Download The Train

The Train

The Train
Movie: The Train(1964)[tt0059825] As the Allied forces approach Paris in August 1944, German Colonel Von Waldheim is desperate to take all of France's greatest paintings to Germany. He manages to secure a train to transport the valuable art works even as the chaos of retreat descends upon them. The French resistance however wants to stop them from stealing their national treasures but have received orders from London that they are not to be destroyed. The station master, Labiche, is tasked with scheduling the train and making it all happen smoothly but he is also part of a dwindling group of resistance fighters tasked with preventing the theft. He and others stage an elaborate ruse to keep the train from ever leaving French territory. Written bygarykmcd
Title The Train
Release Date 24 September 1964 (France)
Runtime
Genres Thriller, War
Production Companies Les Films Ariane, Les Productions Artistes Associés, Dear Film Produzione
Burt Lancaster
Burt Lancaster...
Paul Labiche...
Paul Scofield
Paul Scofield...
Colonel Franz Von Waldhei...
Jeanne Moreau
Jeanne Moreau...
Christine...
Suzanne Flon
Suzanne Flon...
Mlle. Villard...
Michel Simon
Michel Simon...
Papa Boule...
Wolfgang Preiss
Wolfgang Preiss...
Major Herren...
Albert Rémy
Albert Rémy...
Didont (as Alber...
Charles Millot
Charles Millot...
Pesquet...
Jacques Marin
Jacques Marin...
Jacques - Rive-Reine Stat...
Paul Bonifas
Paul Bonifas...
Spinet - Resistance Leade...
Donald O'Brien
Donald O'Brien...
Sergeant Schwartz ...
Jean-Pierre Zola
Jean-Pierre Zola...
Octave...
Arthur Brauss
Arthur Brauss...
Pilzer (as Art B...

Reviews

Nazi_Fighter_David on 30 March 2008
The big star of Frankenheimer's film is the train itself... And the plot is based on the characteristic of railroads—engines and cars all over the tracks, cabs and steam—all shown on enough detail to keep the viewer in great suspense… The aerial strike shots are also wonderfully taken… The film begins in Paris, August 2, 1944… It's 1511th day of German occupation… The liberation of Paris seems very close… Nazi Colonel Von Waldheim (Paul Scofield) decides suddenly to remove by train to Germany the best of Impressionist masterpieces… His objective is clear: "Money is a weapon. The contents are as negotiable as gold and more valuable." Mademoiselle Villard (Suzanne Flon) informs the Resistance of the shipment…The Resistance reaction is to stop the train without damaging the national heritage… "They are part of France." But stopping the train is not a simple task… You can get killed especially if you are French and the train is German… Labiche (Burt Lancaster), the Chief Inspector of the French Railway System, is not impressed… However, he never communicates his political, ideological, or nationalistic convictions, "For certain things, we take the risk," he said; "but I won't waste lives on paintings." When an aged engineer, Papa Boule (Michel Simon), is accused of sabotage in spite of saving the train through the Allied's bombs at the risk of his own life, Labiche is forced into combat… It begins with a long sequence where an armament train and the art train are both trying to leave the yard in the morning… As they are being moved back and forth across the tracks, the viewer knows that British planes will hit the yard in that moment at exactly 10:00 o'clock… New complications are introduced, but the central conflict always returns to an obsessive art lover against a man with no appreciation for art… Labiche's only concerns is to slow down the Nazis keeping himself and his compatriots alive… Now, two forces control the film… The first is Frankenheimer's cleverness to choreograph the real trains… Frankenheimer and his cinematographers capture the heat of the engines, the noise and sound of the cars in motion, the fault in the oil line, the crushing strength implicated when the machines come into collision and the derailment… The second force is Lancaster, the "headache" of the fanatical obsessed Colonel whose desire is to see the priceless paintings in Nazi Germany...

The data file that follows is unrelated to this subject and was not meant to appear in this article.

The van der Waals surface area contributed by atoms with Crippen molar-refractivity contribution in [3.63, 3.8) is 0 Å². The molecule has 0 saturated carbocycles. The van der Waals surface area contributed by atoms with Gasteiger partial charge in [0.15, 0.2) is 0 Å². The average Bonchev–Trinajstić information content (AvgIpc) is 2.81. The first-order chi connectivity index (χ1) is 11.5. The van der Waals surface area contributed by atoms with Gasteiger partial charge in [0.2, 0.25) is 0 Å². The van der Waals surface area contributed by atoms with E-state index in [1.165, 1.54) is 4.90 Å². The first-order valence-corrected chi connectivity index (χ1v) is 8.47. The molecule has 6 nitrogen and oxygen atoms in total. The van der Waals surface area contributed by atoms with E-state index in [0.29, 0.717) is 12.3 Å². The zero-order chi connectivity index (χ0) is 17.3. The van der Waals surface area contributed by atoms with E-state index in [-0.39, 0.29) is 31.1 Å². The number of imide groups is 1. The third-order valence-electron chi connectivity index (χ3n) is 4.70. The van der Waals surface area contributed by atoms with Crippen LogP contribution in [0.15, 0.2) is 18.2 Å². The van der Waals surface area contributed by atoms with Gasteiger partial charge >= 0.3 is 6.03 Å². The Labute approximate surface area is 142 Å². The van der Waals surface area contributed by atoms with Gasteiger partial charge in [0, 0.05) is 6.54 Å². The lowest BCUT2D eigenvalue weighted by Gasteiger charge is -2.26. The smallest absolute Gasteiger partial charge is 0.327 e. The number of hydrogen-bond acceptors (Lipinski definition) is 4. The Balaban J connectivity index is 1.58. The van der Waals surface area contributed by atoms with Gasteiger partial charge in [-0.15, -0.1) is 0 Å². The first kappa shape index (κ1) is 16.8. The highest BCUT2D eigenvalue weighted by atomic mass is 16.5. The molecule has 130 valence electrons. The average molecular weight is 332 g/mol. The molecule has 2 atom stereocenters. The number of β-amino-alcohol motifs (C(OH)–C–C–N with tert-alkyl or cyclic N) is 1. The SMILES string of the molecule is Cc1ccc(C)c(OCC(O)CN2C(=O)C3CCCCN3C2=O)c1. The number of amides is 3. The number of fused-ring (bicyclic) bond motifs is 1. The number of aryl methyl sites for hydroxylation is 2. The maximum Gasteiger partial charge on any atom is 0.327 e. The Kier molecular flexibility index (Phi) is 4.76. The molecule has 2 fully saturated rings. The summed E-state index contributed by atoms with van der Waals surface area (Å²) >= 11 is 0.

Leave a Review?

You must be registered and logged in to submit your review.